Hackers try to poison water in Florida

Hackers broke into the IT systems controlling a water treatment facility in Florida on Friday the 5th of February. The hacker began to change the levels of sodium hydroxide that is released into the water. Sheriff Bob Gaultier stated “the hacker changed the concentration of sodium hydroxide from about 100 parts per million to 11,100 ppm. This is a life-threatening and dangerous increase. Sodium hydroxide is the main ingredient in liquid drain cleaners. It’s used in water treatment to control water acidity and to remove metals from drinking water. After manipulating the concentration, the intruder exited the system. By sheer luck, a vigilant operator at the plant had seen the situation and acted immediately to reduce the level back to normal.”
The hacker had maliciously attempted to poison the local water supply. As the hacker’s intrusion was swiftly detected this resulted in no tainted water being delivered to the local residents.
A shared password may be to blame for the successful hack..
On Tuesday, federal and state officials released details of how the hack succeeded—and all signs point to poor security practices as the main point of failure.
To gain access, the hacker exploited TeamViewer, software which companies and governments use to remotely view a computer’s screen over the internet, and control the computer. Today, it’s used to access a work’s computer from home.
Employees at the water treatment plant in Florida installed TeamViewer on several computers to help them manage the facility. However, all the computers shared the same password for remote access.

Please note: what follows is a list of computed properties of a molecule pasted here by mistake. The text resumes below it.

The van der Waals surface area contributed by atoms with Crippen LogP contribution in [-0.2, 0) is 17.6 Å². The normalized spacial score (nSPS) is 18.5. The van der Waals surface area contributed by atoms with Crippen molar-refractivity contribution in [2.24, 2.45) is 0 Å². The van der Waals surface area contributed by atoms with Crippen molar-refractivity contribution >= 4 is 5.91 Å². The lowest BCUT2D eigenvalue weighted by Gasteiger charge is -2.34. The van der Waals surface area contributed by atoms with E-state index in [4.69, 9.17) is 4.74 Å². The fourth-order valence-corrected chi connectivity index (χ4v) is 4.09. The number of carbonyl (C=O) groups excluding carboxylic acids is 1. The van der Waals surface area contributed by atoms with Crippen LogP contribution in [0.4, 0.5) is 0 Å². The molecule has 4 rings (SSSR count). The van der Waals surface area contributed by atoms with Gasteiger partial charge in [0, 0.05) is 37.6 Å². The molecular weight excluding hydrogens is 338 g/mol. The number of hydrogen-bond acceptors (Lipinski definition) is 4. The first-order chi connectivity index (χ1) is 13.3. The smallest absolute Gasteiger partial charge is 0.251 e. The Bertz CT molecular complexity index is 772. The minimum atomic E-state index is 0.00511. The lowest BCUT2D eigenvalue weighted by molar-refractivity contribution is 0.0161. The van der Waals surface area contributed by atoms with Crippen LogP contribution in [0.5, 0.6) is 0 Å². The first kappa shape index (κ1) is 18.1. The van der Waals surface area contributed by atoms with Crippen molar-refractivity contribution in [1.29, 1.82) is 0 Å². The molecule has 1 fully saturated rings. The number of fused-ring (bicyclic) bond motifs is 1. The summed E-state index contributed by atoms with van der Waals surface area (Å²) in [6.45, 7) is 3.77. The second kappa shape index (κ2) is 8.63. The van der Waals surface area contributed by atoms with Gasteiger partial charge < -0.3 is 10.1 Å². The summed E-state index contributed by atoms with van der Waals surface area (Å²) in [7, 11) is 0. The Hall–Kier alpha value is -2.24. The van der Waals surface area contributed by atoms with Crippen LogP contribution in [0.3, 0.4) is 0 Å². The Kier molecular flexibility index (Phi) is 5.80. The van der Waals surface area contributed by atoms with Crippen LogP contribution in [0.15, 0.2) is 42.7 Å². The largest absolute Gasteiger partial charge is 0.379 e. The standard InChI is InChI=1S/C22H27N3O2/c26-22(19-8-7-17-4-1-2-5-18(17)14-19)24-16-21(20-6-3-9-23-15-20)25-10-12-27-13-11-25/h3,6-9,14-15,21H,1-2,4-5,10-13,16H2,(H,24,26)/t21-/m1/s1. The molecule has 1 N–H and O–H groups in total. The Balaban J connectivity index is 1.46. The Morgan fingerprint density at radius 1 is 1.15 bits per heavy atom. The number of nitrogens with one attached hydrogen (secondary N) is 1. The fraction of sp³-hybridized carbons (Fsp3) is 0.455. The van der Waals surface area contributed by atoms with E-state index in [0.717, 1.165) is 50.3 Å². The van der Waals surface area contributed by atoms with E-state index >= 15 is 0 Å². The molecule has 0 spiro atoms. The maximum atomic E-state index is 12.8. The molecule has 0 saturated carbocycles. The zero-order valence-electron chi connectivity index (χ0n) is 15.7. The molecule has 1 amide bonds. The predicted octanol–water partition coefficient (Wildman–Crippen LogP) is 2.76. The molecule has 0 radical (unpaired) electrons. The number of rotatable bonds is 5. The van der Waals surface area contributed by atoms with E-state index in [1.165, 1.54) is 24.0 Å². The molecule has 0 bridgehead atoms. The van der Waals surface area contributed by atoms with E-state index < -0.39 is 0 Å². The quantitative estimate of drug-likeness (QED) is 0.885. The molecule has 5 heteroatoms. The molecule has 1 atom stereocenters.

These same computers were connected to the internet, without a firewall, making it even easier for any hacker to breach the system. To make matters worse, the affected computers ran an obsolete version of Windows, which no longer receives security updates.
After the event it is clear that the passwords were inadequate, the operating systems were vulnerable and management – shall we say – overdue for a shake-up. These circumstances actually facilitated the attack, and the attack WAS successful.
The hacking of the water treatment facility is not the first of its kind. A similar incident occurred elsewhere in the US about 5 years ago – random changes were made in the systems. If this latest attack had not been thwarted, there would have been disastrous repercussions.
The TeamViewer website currently advertises more than 2.5 billion downloads of its software. While there is no root cause of entry, a TeamViewer statement says that there is no indication that their software has been compromised. Users of remote-access software are potentially at risk, especially for installations with automatic monitoring or control systems.
WHAT ARE THE RECOMMENDATIONS? (these apply to ALL businesses)
To ensure no unauthorised access occurs in an environment :
1) Ensure proper authentication and access methods are followed to properly authorise and secure users’ logins and sessions.
2) Use Multi-Factor Authentication – MFA – wherever possible. For the remote access software, the software running on the remote computer or even locally.
3) Follow good password hygiene for ALL users.
4) Periodically run vulnerability and penetration tests to detect, and patch, any potential vulnerabilities on a network.
5) Train your employees to be cyber-smart. Ongoing education strengthens the defences.
These breaches are typically aimed at larger entities. The threat is very real, and you must be aware, impinges upon smaller business, home workers and charities. If a small player false victim in these attacks, rest assured, the cyber criminals will still take any money they can.
As technology becomes increasingly interconnected, and reliance on broadband grows, we need stricter housekeeping. For you this begins with a stringent review of your data-access paths and processes. The review continues –
How you manage data-flow to your staff, to customers and to your supply chain.
If you have any questions relating to your own cyber security concerns then please contact us.